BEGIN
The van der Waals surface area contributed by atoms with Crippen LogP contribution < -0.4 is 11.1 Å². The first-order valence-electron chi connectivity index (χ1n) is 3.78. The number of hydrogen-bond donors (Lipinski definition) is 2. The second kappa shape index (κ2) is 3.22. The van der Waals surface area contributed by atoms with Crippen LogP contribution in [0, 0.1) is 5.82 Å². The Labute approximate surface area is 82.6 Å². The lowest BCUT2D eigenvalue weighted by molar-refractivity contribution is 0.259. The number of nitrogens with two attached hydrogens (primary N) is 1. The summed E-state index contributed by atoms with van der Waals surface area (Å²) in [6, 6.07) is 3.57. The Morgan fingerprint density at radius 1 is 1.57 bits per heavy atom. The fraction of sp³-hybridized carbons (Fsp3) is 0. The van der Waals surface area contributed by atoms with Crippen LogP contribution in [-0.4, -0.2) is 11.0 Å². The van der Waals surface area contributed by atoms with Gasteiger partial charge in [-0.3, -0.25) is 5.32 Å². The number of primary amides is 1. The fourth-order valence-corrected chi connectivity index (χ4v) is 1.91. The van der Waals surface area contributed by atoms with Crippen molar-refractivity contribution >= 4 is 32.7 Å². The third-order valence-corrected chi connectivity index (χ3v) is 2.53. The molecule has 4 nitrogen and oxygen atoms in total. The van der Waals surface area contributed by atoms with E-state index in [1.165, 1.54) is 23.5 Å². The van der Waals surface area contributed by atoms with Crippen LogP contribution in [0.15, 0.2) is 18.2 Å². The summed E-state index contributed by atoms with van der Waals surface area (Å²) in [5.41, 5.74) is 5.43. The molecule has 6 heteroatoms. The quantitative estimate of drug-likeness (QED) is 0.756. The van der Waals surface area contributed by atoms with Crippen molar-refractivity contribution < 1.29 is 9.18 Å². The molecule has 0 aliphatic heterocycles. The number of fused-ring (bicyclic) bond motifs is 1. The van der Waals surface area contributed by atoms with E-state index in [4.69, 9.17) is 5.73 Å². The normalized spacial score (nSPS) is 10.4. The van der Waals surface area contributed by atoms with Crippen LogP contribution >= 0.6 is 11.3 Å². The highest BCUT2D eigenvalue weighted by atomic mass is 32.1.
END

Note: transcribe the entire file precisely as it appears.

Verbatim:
The van der Waals surface area contributed by atoms with Crippen LogP contribution < -0.4 is 11.1 Å². The first-order valence-electron chi connectivity index (χ1n) is 3.78. The number of hydrogen-bond donors (Lipinski definition) is 2. The second kappa shape index (κ2) is 3.22. The van der Waals surface area contributed by atoms with Crippen LogP contribution in [0, 0.1) is 5.82 Å². The Labute approximate surface area is 82.6 Å². The lowest BCUT2D eigenvalue weighted by molar-refractivity contribution is 0.259. The number of nitrogens with two attached hydrogens (primary N) is 1. The summed E-state index contributed by atoms with van der Waals surface area (Å²) in [6, 6.07) is 3.57. The Morgan fingerprint density at radius 1 is 1.57 bits per heavy atom. The fraction of sp³-hybridized carbons (Fsp3) is 0. The van der Waals surface area contributed by atoms with Crippen LogP contribution in [-0.4, -0.2) is 11.0 Å². The van der Waals surface area contributed by atoms with Gasteiger partial charge in [-0.3, -0.25) is 5.32 Å². The number of primary amides is 1. The fourth-order valence-corrected chi connectivity index (χ4v) is 1.91. The van der Waals surface area contributed by atoms with Crippen molar-refractivity contribution >= 4 is 32.7 Å². The third-order valence-corrected chi connectivity index (χ3v) is 2.53. The molecule has 4 nitrogen and oxygen atoms in total. The van der Waals surface area contributed by atoms with E-state index in [1.165, 1.54) is 23.5 Å². The van der Waals surface area contributed by atoms with Crippen LogP contribution in [0.15, 0.2) is 18.2 Å². The summed E-state index contributed by atoms with van der Waals surface area (Å²) in [5.41, 5.74) is 5.43. The molecule has 6 heteroatoms. The quantitative estimate of drug-likeness (QED) is 0.756. The van der Waals surface area contributed by atoms with Crippen molar-refractivity contribution < 1.29 is 9.18 Å². The molecule has 0 aliphatic heterocycles. The number of fused-ring (bicyclic) bond motifs is 1. The van der Waals surface area contributed by atoms with E-state index in [4.69, 9.17) is 5.73 Å². The normalized spacial score (nSPS) is 10.4. The van der Waals surface area contributed by atoms with Crippen LogP contribution >= 0.6 is 11.3 Å². The highest BCUT2D eigenvalue weighted by atomic mass is 32.1.